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What is a Satellite?

A satellite is basically any object that revolves around a planet in a circular or elliptical path. The moon is Earth's original, natural satellite, and there are many manmade (artificial) satellites, usually closer to Earth.

  • The path a satellite follows is an orbit. In the orbit, the farthest point from Earth is the apogee, and the nearest point is the perigee.
  • Artificial satellites generally are not mass-produced. Most satellites are custom built to perform their intended functions. Exceptions include the GPS satellites (with over 20 copies in orbit) and the Iridium satellites (with over 60 copies in orbit).
  • Approximately 23,000 items of space junk -- objects large enough to track with radar that were inadvertently placed in orbit or have outlived their usefulness -- are floating above Earth. The actual number varies depending on which agency is counting. Payloads that go into the wrong orbit, satellites with run-down batteries, and leftover rocket boosters all contribute to the count. This online catalog of satelliteshas almost 26,000 entries!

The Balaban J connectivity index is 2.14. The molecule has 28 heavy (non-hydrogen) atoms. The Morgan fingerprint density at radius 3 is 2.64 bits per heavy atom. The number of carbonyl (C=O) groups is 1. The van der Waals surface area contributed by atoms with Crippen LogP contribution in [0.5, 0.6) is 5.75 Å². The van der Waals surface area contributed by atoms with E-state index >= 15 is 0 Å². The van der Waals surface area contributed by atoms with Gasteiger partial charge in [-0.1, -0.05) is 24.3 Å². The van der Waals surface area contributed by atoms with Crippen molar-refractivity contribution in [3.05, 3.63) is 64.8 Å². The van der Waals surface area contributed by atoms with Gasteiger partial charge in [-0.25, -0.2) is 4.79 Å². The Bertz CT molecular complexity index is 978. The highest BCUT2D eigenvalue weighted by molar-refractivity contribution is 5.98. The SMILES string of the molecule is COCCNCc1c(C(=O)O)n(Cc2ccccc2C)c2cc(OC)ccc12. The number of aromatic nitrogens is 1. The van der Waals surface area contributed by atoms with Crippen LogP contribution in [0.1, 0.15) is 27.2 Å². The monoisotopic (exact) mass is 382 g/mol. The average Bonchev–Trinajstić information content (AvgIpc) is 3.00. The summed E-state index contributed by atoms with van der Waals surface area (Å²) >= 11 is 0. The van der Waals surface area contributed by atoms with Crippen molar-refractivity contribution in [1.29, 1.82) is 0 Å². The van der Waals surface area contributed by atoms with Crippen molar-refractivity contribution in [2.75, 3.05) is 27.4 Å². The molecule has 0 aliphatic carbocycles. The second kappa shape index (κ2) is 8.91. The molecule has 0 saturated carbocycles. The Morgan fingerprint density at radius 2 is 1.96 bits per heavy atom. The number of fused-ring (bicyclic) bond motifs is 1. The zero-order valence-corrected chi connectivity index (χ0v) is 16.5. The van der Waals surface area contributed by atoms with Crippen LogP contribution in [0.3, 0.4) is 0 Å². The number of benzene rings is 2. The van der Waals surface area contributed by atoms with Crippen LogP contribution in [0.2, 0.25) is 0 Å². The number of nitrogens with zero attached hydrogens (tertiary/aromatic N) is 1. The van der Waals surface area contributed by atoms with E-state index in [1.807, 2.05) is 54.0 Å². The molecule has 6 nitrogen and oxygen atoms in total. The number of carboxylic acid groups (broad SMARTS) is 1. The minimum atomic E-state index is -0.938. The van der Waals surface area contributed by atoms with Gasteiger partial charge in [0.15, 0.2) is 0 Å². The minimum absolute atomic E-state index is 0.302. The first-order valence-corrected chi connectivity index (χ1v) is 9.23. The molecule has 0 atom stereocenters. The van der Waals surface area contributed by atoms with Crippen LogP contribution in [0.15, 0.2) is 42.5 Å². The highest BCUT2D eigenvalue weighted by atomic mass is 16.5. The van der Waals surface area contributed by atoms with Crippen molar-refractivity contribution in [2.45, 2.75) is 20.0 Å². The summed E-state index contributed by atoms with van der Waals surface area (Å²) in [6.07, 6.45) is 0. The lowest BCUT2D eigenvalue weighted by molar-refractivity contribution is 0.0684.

Although anything that is in orbit around Earth is technically a satellite, the term "satellite" is typically used to describe a useful object placed in orbit purposely to perform some specific mission or task. We commonly hear about weather satellites, communication satellites and scientific satellites.

Whose Satellite Was the First to Orbit Earth?

The Soviet Sputnik satellite was the first to orbit Earth, launched on October 4, 1957.

Because of Soviet government secrecy at the time, no photographs were taken of this famous launch. Sputnik was a 23-inch (58-cm), 184-pound (83-kg) metal ball. Although it was a remarkable achievement, Sputnik's contents seem meager by today's standards:

  • Thermometer
  • Battery
  • Radio transmitter - changed the tone of its beeps to match temperature changes
  • Nitrogen gas - pressurized the interior of the satellite

On the outside of Sputnik, four whip antennas transmitted on short-wave frequencies above and below what is today's Citizens Band (27 MHz). According to the Space Satellite Handbook, by Anthony R. Curtis:

After 92 days, gravity took over and Sputnik burned in Earth's atmosphere. Thirty days after the Sputnik launch, the dog Laika orbited in a half-ton Sputnik satellite with an air supply for the dog. It burned in the atmosphere in April 1958.

Sputnik is a good example of just how simple a satellite can be. As we will see later, today's satellites are generally far more complicated, but the basic idea is a straightforward one.

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